New meters paying off

The Baltimore Sun

As Baltimore's bean counters sweat the city's dwindling revenue streams, there is a bright spot: Money from new-fangled electronic parking meters is far higher then expected.

In the four years since the black rectangular boxes that serve an entire block were installed, Baltimore parking revenues have risen 54 percent, from $4.5 million in fiscal year 2004 to $7 million this fiscal year. The increase has come without increased parking charges or the creation of new paid parking areas.

"Financially, they are doing well," said Peter E. Little, head of the city's Parking Authority, calling the collection boon a "happy byproduct" of the machines. "The real aim has been to make it easier for people to comply with the law," he said.

Part of the windfall stems from more cars. Because the meters do not define a single space, they enable 10 percent to 15 percent more cars to fit on each block. "Parkers love the program," Little said.

But much of the revenue increase seems to come because the machines accept payment by credit card, now used by about half of all parkers.

The minium payment with plastic is $1, and Little believes parkers wind up paying for more time then they would if they had to fill meters with loose change.

Credit card use can create another benefit for the city's coffers. Parkers sometimes press a button labeled "max," for maximum time.

That automatically charges the parker for two or even four hours of parking time, depending on the location.

The city does not keep statistics on how often that occurs, but Little has heard of a number of people who find that the easiest option.

Nick Syropoulos, 57, who parked recently in Fells Point - where the meters were first installed in a 2004 pilot program - said the signage on the meters was not clear. He used to think he had to press the "max" time button every time he used a credit card. Now he knows better.

Officials in other cities using the multispace meters have noticed that credit card use increases parking revenue.

Washington has installed the meters in various neighborhoods - generating a 35 percent to 40 percent revenue increase in the Georgetown neighborhood where parkers use credit cards for about 50 percent of the payments.

In the Adams Morgan neighborhood, where about a quarter of parkers pay by credit card, the city saw a more modest 20 percent revenue increase, said John Lisle, a spokesman for Washington's Transportation Department.

Baltimore officials estimated that the first 300 to 400 meters would net the city an extra $1 million increase in collections. Instead, the revenue increased almost $2.5 million.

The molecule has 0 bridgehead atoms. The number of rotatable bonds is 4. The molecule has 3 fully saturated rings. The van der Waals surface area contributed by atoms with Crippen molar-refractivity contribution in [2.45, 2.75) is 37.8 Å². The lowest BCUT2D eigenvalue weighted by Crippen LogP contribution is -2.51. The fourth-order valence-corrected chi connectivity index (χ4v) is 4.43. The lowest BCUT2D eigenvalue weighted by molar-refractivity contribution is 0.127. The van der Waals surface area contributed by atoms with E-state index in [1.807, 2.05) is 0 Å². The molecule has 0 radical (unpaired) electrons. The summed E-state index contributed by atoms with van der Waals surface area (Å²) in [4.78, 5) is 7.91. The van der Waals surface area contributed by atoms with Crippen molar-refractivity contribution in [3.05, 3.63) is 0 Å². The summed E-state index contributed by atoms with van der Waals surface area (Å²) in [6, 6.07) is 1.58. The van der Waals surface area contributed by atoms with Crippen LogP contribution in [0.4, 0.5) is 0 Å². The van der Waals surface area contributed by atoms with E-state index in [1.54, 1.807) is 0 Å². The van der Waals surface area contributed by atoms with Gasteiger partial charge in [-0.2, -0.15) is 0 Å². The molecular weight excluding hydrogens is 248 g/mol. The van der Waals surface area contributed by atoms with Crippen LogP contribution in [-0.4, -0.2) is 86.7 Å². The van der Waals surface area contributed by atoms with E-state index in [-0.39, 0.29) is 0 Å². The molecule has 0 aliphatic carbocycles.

It's money that Baltimore can sorely use. Mayor Sheila Dixon has cut $36.5 million from this year's budget and is slicing $65 million from next year's. That figure could grow if the state, facing a $400 million shortfall, decides to reduce funding for city programs.

In Portland, Ore., revenues increased about 30 percent over three years as that city installed multispace meters, said Ellis McCoy, the manager of the city's parking program.

There, parking citations dropped about 5 percent after new meters went in, McCoy said. "We'd much rather people obey the parking laws than get the citation," he said.

But in Baltimore, there has been no dip in parking fine revenues.

If some parkers are inadvertently paying too much through credit cards, others have found a way to exploit a loophole. The electronic meters spit out a paper receipt with an expiration time, and there is no penalty for motorists who pass unexpired receipts to the next person or move their cars to other parts of the city.

John Furst, who was parking at Broadway Market in Fells Point recently, said he quickly realized that he could buy time on a meter on Eastern Avenue - where the city charges 50 cents an hour --- and use that receipt a few blocks over in Fells Point where it costs one dollar an hour to park.

"If you are in the know in Baltimore, you can do well," Furst said.

Little, with the Parking Authority, said that in the future the city might restrict receipt reuse to sectors in the city.

Another benefit to the city is reduced fraud. Because money collected from the new meters is "fully auditable," the city knows exactly how much it should receive from each meter. "Each payment gets registered," Little said. "We can report how much should be in each canister. We can reconcile everything."

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